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Thursday, September 06, 2007

Is Rudy Out of the Mainstream of the GOP?

There's an argument being made (Tyler Cowen, Megan McArdle) that supply-side economics, the kind that says tax cuts pay for themselves, is no longer mainstream in the Republican party, i.e. it no longer has any influence and is no longer used as an argument for cutting taxes.

Is it true that supply-side economics no longer has influence in the Republican party? This is straight from Giuliani's web site:

Rudy is the real fiscal conservative in the race. He cut taxes 23 times in New York and turned a $2.3 billion budget deficit into a multi-billion dollar surplus, while balancing the city’s budget. Because he turned his conservative principles into action, New York City taxpayers saved more than $9 billion in taxes and enjoyed their lowest tax burden in decades, while the economy grew and city government saw its revenues increase from the lower tax rates. Rudy Giuliani believes in supply-side economics, because he did it and he saw it work.

Update: Free Exchange quotes last night's Republican debate (Brendan Nyhan too):

Laffer Riot, Free Exchange: ...Over at The Atlantic, Megan McArdle took issue with Mr Chait's assessment of supply-side tax policies (whereby lower tax rates increase revenues) as hugely influential...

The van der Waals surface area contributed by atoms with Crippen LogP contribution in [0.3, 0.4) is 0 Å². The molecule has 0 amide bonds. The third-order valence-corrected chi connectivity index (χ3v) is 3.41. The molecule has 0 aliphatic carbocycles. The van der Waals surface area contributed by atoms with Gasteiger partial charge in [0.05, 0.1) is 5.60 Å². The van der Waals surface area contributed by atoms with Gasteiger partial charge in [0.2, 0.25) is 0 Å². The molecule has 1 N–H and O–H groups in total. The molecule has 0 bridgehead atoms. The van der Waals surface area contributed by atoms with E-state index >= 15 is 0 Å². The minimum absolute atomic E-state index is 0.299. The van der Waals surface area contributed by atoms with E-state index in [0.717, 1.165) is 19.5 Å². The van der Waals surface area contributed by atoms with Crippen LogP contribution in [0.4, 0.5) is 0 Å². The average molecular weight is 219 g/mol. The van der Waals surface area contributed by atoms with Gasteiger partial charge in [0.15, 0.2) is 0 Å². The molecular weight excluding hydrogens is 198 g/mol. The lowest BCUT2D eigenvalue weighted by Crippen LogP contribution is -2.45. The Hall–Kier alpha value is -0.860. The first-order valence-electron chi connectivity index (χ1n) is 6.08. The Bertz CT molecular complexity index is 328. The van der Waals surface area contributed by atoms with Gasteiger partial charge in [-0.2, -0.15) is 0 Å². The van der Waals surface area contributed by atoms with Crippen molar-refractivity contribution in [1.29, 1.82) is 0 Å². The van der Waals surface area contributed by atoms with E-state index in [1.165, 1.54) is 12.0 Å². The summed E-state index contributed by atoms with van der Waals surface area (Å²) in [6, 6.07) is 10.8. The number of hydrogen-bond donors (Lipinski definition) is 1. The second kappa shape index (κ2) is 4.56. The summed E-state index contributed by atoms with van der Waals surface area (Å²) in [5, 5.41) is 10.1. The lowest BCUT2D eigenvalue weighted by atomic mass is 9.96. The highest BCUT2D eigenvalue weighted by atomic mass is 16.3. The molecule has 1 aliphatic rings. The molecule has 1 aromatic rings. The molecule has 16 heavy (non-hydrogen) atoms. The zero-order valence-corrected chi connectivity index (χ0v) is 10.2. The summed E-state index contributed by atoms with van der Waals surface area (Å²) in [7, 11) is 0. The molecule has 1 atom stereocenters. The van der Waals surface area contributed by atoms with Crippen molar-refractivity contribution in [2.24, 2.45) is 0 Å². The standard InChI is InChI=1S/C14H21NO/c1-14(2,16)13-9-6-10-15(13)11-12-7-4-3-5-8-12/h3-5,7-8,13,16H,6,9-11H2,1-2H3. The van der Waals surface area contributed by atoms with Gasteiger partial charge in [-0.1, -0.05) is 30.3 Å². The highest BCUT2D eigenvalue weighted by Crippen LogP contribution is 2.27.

Matthew Yglesias [cited] ... the embrace of supply side orthodoxy by much of the conservative establishment, including prominent columnists and intellectuals, along with GOP congressional leadership and the president himself.

Tyler Cowen now places himself firmly in Ms McArdle's corner, disavowing supply sider influence. ...[A]s a counterpoint, I would refer him to last night's Republican debate in New Hampshire. Looking over the transcript one finds Senator John McCain saying:

I stand on my record, and my record is 24 years of opposing tax increases, and I oppose them, and I’ll continue to oppose them. I think it’s very clear that the increase in revenue that we’ve experienced is directly related to the tax cuts that were enacted, and they need to be made permanent rather than the family budgets and businesses being uncertain about their future.

Moments later, Rudy Giuliani chimes in:

I have without any doubt of all the people running for president the strongest record of lowering taxes. I did it 23 times in a city that had never lowered a tax before well over $9 billion. I lowered the personal income tax 25 percent, and I was collecting 40 percent more in revenues from the lower tax than the higher tax. I made supply-side economics work in a city that didn’t understand it, and I ended up having a very positive impact on the economy of the city as a result of that.

It seems that at least as far as major candidates for the highest elected office in the land are concerned, supply side tax policies remain influential.

    Posted by on Thursday, September 6, 2007 at 02:52 PM in Budget Deficit, Economics, Politics, Taxes | Permalink  TrackBack (0)  Comments (9)


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